October 19, 2021

Washington Nationals Game 80 Review: Team of destiny?

Adam LaRoche pumps fist after watching the winning run score on Washington Nationals 1924 Throwback Night, 7/05/2012. (Cheryl Nichols/District Sports Page)

There are times during the season when you look at a situation in a game, say down 5-1 in the seventh inning to one of the game’s elite pitchers — who’s already thrown a no-hitter in the season — and you’ve only managed five hits all night long… you have to wonder about your chances of getting back into the game. And that’s against a team that’s only given up two leads of three or more runs all season long?

You’d probably be forgiven if you had given up and cleaned up your closet or something.

But then, you would have missed an electrifying three-run seventh inning, highlighted by back-to-back home runs by the middle infielders. You’d have missed a strikeout on a 101-MPH fastball. You’d have missed a 1-2-3 inning — with two Ks — by one of the best relief pitchers in the game. And you would have missed an improbable ninth inning comeback, ignited by three consecutive hits by rookies and ended with a botched tailor-made double play ball with the bases loaded that allowed the winning run to score, capping a comeback for the ages.

Sometimes, things play out to the averages. Then sometimes, the improbable becomes reality.

The Washington Nationals did all those things Thursday night, stealing a game from the San Francisco Giants that they had no business winning, completing the three-game sweep in the process.

The 6-5 win pushes the Nats to 16 games over .500 one-game shy of the mid-way point of the season, their high-water mark so far this season. Their record of 48-32 is best in the National League and 4 1/2 games ahead of second place New York Mets in the East.

The game-winning rally started in the bottom of the ninth with Tyler Moore’s pinch-hit double to the gap in left center. Steve Lombardozzzi then tried to give himself up, but reliever Santiago Casilla  (L, 2-4) couldn’t find the handle on the bunt, and all hands were safe. Bryce Harper then pulled a 2-2 pitch into right field, plating Moore with the tying run.

Casilla walked Ryan Zimmerman intentionally to load the bases to set up the force everywhere, and it looked like the Giants’ strategy would work when Michael Morse grounded to second to force Lombardozzi at home. Adam LaRoche followed, and hit a tailor-made double play grounder to second. Shortstop Brandon Crawford handled the toss from second baseman Ryan Theriot, but threw low and Brandon Belt couldn’t handle it at first.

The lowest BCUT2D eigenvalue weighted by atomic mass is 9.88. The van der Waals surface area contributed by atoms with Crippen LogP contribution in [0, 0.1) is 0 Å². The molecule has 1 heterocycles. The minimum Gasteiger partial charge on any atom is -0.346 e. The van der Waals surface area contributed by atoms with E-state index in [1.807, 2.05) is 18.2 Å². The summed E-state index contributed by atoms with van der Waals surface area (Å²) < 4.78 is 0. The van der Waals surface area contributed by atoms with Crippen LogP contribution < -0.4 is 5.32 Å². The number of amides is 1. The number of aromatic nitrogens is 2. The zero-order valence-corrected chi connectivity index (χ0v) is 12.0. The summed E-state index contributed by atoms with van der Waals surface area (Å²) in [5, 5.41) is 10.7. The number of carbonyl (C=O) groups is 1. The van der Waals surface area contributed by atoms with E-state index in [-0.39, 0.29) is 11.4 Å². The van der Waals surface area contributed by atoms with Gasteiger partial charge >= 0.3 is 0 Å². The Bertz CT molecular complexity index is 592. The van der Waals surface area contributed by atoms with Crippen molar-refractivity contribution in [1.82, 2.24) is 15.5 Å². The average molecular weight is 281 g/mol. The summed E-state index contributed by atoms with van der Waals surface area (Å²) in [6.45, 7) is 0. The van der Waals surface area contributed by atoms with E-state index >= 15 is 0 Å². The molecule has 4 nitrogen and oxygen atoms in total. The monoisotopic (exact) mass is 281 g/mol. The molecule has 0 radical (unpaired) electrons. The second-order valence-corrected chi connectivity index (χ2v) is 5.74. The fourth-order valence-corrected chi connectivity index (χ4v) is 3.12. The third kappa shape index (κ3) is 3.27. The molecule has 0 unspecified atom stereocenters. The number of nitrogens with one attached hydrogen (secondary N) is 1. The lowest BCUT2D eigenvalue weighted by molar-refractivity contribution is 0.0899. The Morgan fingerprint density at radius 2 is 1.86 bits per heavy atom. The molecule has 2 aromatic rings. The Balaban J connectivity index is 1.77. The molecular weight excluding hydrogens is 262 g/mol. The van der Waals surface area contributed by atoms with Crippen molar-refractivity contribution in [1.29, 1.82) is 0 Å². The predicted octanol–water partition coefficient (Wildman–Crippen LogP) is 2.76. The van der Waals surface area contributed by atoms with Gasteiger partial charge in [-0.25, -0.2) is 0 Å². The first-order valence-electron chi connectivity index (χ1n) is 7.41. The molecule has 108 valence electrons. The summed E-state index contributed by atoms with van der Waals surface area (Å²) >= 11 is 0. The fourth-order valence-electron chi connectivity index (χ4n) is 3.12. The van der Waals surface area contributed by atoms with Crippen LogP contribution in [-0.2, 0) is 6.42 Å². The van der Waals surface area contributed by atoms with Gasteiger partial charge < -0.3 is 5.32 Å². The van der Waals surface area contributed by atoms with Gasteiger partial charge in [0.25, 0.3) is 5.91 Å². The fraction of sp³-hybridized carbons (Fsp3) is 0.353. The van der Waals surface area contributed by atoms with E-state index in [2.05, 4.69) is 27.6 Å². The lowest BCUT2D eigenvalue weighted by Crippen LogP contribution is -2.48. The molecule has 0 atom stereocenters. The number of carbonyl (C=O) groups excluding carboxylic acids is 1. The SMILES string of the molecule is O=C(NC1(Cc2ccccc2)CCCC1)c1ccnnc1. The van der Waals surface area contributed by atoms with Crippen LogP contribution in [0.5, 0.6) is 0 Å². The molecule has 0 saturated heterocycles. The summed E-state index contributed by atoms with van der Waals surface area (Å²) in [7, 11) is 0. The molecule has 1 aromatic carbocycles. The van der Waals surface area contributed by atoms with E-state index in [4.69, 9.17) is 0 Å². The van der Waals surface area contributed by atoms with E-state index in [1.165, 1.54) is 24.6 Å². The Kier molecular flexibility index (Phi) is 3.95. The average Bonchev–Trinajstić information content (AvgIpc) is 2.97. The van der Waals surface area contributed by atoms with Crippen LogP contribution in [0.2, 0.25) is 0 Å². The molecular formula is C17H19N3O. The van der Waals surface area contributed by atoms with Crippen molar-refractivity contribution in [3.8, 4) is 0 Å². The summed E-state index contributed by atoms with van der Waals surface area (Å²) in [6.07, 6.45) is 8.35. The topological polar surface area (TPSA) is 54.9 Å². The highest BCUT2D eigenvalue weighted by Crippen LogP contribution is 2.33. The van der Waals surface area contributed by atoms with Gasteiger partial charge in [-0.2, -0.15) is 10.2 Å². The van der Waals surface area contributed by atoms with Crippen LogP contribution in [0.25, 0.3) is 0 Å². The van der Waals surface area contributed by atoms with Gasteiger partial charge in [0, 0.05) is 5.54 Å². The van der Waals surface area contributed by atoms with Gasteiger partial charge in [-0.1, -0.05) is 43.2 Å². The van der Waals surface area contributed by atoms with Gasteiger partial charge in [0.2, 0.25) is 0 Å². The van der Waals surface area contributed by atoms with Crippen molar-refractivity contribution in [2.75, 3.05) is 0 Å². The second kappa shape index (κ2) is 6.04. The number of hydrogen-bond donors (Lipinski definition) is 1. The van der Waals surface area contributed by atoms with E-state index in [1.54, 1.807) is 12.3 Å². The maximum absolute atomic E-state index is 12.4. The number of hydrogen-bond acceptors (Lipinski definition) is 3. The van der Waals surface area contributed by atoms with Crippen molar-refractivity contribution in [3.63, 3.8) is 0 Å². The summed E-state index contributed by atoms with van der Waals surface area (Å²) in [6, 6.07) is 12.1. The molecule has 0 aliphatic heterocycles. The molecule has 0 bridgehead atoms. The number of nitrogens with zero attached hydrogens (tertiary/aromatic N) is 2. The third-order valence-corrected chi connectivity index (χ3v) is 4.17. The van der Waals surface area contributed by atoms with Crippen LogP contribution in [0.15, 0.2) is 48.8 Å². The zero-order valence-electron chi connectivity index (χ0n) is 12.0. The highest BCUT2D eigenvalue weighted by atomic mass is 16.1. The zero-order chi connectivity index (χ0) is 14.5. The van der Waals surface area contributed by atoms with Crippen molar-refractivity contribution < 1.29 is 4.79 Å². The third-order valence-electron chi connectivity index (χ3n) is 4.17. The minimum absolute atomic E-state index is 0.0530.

Harper scored, bedlam erupted. The Nats walked away with a most improbable of victories.

The Giants got to Nats starter Ross Detwiler early and often and continued against reliever Craig Stammen, building a 5-1 lead at the seventh inning stretch. In reality, it could have been much worse than that, as the Giants put 13 base runners on against Detwiler in just five innings. But a double play and a couple of well-timed strikeouts allowed the young lefty to mitigate the damage.

Meanwhile, Matt Cain limited the Nats to just five hits over six innings, looking every bit as dominant as his numbers entering play would have indicated. The Nats scratched out one run in the second on a double play ground ball. But other than that, nothing.

Maybe it was the sweltering heat that finally got to Cain, but the Nats offense came alive in the seventh. Ian Desmond got things started with a line drive opposite field homer into the first row of the stands just to the left of the Nats bullpen. Danny Espinosa filed suit on a 2-1 change-up to deeper right center. Later, phenom Bryce Harper doubled with runners on the corners with two outs to cut the lead to 5-4, giving the Nats a fighting chance at a comeback.

If you’re a baseball romanticist, this is one of those games you point to illustrate a “Team of Destiny.” Who knows if the Nats can continue to get these types of results all summer long? But at this point, after a win like that, don’t you have to like their chances?

THE GOOD: Bryce Harper. He figured in both rallies and went 2-for-5 with two RBIs and the game-winning run.

THE BAD: Ryan Zimmerman went 0-for-4 and stranded three.

THE UGLY: The Giants’ clutch hitting. It wasn’t like they didn’t have their chances to blow this one open, but they went 3-for-15 with runners in scoring position. Pablo Sandoval stranded six by himself.

THE STATS: 12 H, 2 BB, 5 K. 3-for-9 with RISP, 9 LOB, 1 GIDP. No errors, 1 DP.

NEXT GAME: Friday, July 6 at 7:05 against the Colorado Rockies (31-51). All-Star Stephen Strasburg (9-3, 2.81) hosts lefty Drew Pomeranz (0-3, 3.72).

NATS NOTES: Drew Storen started his rehab assignment with Single-A Potomac Thursday night. The reliever pitched one inning and threw eight pitches in a 1-2-3 frame.

Nats run to congratulate Adam LaRoche at first after winning run scored on Washington Nationals 1924 Throwback Night, 7/05/2012. (Cheryl Nichols/District Sports Page)

About Dave Nichols

Dave Nichols is Editor-in-Chief of District Sports Page. He is credentialed to cover the Washington Nationals, Capitals, Wizards and Mystics. Dave also covers national college football and basketball and Major League Soccer for Associated Press and is a copy editor for the Spokesman-Review newspaper in Spokane, WA. He spent four years in radio covering the Baltimore Orioles, Washington Redskins and the University of Maryland football and basketball teams. Dave is a life-long D.C. sports fan and attended his first pro game in 1974 — the Caps’ second game in existence. You can follow him on Twitter @DaveNicholsDSP

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